This research work is aimed at usingacousticimpedance as means of predicting lithology and hydrocarbon away from well control of “Ovi” Field hence providing a detailed evaluation of the hydrocarbon potential of the area. The methodology used involves identification of hydrocarbon bearing reservoirs from well logs using Gamma ray and resistivity logs, wells correlation, petrophysical analysis, well to seismic tie, horizon and fault mapping, generation of structural maps, acousticimpedance crossplot analysis and seismic inversion using model based approach. Three reservoir sand were mapped within the Agbada Formation. From the crossplot of acousticimpedance against gamma ray, porosity and water saturation, the acousticimpedance ranges from 24500-27500 (ft/s)*(g/cc) for shale and 17500-24500 (ft/s)*(g/cc) for sand based on the saturating fluids, the results also shows that acousticimpedance have a linear relationship with water saturation, while porosity have an inverse relationship with acousticimpedance for the study area. Average acousticimpedance maps for reservoir tops generated from the inverted seismicdata indicated areas of low acousticimpedance corresponding to hydrocarbon bearing zones that were not detected on the time maps. The result provided detailed information about the subsurface lithology and hydrocarbon saturation away from well control of the study area.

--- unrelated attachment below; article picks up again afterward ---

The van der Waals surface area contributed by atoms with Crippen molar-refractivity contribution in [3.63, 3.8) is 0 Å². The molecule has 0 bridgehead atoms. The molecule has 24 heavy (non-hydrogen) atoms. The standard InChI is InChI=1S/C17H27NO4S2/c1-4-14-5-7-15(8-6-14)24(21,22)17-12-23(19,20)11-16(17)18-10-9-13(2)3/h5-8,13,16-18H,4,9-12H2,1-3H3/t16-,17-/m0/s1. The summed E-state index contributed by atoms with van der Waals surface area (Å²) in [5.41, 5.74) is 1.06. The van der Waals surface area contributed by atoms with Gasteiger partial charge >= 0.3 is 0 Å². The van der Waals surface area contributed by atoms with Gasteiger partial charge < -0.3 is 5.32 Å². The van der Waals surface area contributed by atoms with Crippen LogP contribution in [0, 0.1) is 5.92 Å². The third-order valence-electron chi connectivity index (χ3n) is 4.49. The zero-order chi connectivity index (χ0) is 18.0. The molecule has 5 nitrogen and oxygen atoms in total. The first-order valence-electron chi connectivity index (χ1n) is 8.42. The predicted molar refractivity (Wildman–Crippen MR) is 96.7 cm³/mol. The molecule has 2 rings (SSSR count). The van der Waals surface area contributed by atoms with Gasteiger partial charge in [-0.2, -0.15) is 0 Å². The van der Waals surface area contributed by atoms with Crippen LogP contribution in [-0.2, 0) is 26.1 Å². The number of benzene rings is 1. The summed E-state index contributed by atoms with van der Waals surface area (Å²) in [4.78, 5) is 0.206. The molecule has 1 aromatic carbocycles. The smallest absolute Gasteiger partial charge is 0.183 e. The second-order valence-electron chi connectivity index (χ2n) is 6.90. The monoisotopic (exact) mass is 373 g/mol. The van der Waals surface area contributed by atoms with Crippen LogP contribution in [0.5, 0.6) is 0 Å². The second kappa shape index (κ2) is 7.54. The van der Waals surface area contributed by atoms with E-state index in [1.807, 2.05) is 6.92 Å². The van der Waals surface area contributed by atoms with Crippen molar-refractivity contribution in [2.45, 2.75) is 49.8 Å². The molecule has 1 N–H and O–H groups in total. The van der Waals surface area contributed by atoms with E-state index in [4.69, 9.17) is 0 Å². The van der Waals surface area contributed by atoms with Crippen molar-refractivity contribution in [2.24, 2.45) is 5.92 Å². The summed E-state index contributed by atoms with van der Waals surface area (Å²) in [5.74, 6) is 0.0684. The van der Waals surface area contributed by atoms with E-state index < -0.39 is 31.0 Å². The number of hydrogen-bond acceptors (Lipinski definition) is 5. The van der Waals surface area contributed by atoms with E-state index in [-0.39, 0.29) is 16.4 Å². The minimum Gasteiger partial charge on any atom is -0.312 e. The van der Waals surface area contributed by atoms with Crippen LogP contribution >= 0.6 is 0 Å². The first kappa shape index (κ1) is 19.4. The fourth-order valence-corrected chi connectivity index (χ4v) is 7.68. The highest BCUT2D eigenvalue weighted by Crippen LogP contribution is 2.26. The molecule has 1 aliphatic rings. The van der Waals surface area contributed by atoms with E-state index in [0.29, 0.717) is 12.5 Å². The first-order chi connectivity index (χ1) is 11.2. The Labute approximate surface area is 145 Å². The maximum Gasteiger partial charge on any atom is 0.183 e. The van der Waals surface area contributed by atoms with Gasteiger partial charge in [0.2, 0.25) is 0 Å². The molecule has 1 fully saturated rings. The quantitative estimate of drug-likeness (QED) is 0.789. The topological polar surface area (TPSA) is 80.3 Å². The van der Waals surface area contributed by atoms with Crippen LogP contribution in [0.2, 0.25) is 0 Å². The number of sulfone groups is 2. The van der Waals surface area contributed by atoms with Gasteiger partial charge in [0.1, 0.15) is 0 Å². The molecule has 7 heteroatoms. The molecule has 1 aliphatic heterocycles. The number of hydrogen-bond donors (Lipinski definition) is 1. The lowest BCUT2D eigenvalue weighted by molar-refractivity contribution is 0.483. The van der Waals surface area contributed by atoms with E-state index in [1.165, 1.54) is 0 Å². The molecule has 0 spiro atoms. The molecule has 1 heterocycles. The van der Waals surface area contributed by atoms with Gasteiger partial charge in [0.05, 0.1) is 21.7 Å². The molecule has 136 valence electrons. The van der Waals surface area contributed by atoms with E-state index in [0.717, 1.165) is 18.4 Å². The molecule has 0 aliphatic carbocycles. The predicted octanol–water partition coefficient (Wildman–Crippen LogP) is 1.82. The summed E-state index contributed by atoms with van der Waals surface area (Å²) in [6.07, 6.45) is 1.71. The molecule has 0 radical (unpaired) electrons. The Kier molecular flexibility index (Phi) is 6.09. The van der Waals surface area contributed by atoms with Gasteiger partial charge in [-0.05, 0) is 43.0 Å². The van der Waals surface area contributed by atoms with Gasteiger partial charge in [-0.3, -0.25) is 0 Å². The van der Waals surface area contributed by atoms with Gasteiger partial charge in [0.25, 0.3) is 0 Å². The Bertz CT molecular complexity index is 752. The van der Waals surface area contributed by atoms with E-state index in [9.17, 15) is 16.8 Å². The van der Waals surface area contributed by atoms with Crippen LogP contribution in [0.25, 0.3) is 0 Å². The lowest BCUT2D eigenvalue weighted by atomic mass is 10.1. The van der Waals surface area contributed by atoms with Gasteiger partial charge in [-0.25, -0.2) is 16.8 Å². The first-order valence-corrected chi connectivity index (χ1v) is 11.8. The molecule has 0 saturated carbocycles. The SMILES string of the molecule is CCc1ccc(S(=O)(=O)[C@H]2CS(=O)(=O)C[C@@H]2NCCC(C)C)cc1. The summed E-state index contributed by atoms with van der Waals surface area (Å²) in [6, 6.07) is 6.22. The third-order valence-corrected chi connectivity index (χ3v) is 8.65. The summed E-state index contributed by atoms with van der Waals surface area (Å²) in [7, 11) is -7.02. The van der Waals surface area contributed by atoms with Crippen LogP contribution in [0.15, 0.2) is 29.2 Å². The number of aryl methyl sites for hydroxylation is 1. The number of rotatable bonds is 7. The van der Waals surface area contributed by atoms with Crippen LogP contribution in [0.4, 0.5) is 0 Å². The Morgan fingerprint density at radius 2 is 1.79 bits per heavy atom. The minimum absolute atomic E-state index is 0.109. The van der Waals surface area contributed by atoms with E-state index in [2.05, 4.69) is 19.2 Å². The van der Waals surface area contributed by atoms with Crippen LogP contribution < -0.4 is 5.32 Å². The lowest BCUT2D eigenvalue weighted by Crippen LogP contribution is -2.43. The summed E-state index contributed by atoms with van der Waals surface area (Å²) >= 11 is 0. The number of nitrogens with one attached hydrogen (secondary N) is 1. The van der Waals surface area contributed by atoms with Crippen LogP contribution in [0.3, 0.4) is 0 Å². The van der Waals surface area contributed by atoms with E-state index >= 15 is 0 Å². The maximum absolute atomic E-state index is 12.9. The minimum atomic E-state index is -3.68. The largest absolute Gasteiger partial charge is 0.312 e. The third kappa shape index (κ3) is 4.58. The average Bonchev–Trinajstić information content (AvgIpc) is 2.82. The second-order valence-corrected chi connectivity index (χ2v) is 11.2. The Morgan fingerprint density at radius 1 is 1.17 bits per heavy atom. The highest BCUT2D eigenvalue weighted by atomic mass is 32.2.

Seismic and welllogdata are widely used in hydrocarbon exploration to map the subsurface and to evaluate the hydrocarbon potential in the reservoir. The two data sources are complementary; seismic profiles provide an almost continuous lateral view of the subsurface by defining its geometry and providing an estimate of the acousticimpedance which is related to the formation densities and velocities whereas well logs yield fine vertic- al resolution of the geology at the borehole. Seismic profiles can resolve, with relatively high precision, the structural and stratigraphic changes from the arrival times and amplitudes of the reflection events. The band- width of seismicdata constrains the vertical resolution of the subsurface. High frequency data are essential for delineating subtle traps. Also, the seismic expression of anomalies cannot be interpreted uniquely in terms of the geologic variables. Well logs can be helpful in the interpretation of seismic profiles.